Although initially i worked close to home when i started out , probably too close to home as i had customers knocking on my front door and also when i was out enjoying my leisure and family time if i bumped into a customer they would always bring up my next visit nattering me to go do their garden and i found it intrusive when i just needed to stop thinking about work so i decided to go work in a different town 11 miles away , 22 miles a day , thats how bad it got , but i would never allow this to happen again as i have become much more assertive .  

      I agree the cordless kit can certainly improve the quality of our working lives significantly .

  • PRO

    1/ Marketing

    2/ Every thing else follows marketing

  • Reading through the thread about working closer to home makes me realise how fortunate I am. The job I have which is furthest away is only a distance of seven miles. The vast majority of my work is less than five miles and a few about one mile away. The Hilux does well under 6k miles per year. After 30 months of ownership it has now covered only 14200 miles.

    It is true that working closer to home is very desirable. It makes life so easy. I did have a four weekly job that was 20 miles away on a trading estate [the organisation has now moved much further away], but they agreed to pay me for traveling time and fuel as well.

    Marketing keeps coming up on the forum, but I don’t advertise as I don’t need any new work and new work finds me anyway. Most of my clients have been with me for many years. I don’t have a turnover of clients and so don’t keep needing to replace them with new ones. Although I do take on new work when it comes my way and if the client is someone I like and the work is good and profitable.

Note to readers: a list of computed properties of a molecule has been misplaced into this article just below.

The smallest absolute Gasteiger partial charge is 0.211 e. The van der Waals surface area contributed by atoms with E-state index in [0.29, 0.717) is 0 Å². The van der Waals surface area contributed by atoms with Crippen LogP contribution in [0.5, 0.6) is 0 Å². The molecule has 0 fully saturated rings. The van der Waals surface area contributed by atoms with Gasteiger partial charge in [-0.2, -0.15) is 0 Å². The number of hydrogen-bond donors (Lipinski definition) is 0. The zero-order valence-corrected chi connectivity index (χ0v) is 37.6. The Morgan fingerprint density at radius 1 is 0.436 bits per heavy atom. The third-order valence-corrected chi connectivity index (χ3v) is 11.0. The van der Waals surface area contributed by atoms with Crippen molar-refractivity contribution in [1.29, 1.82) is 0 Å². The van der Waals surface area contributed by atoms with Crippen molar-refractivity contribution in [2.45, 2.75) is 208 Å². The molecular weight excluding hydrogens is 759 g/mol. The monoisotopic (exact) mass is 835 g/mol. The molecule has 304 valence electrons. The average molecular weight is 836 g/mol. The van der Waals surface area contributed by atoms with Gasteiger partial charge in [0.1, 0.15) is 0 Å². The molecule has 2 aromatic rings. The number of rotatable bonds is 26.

Having the right sort of work where your skills are seen by many people and not just the client is a big help in gaining other work. This is where mowing cemeteries, churchyards and school playing fields etc. pays dividends. You and your work are seen and known about and so this is in effect your advertising. Believe me this does work.

    As I said above, subcontracting is something I have recently done. It is the same principle of employing people. You charge their time out for more than you pay them in order to make a profit. For them to generate income for you. Subcontracting does this without the commitment to find wages when times are potentially leaner like over winter.

    So I may well do more of this in the future. I can now factor this in when looking at large council contracts, which I have and which are offered to me from time to time.

  • PRO

    This is a great question and I've been struggling to answer it. This is suggesting to me that we've got everything together in the right proportions at current. 

    More leads only works if they're your target customer and at the right cost to be profitable. It's open not a rapid road to profitability. It's also of little use if they become too high a volume to handle effectively. 

    We will add an additional scarifer and a larger van within the next 12 months but that time isn't now.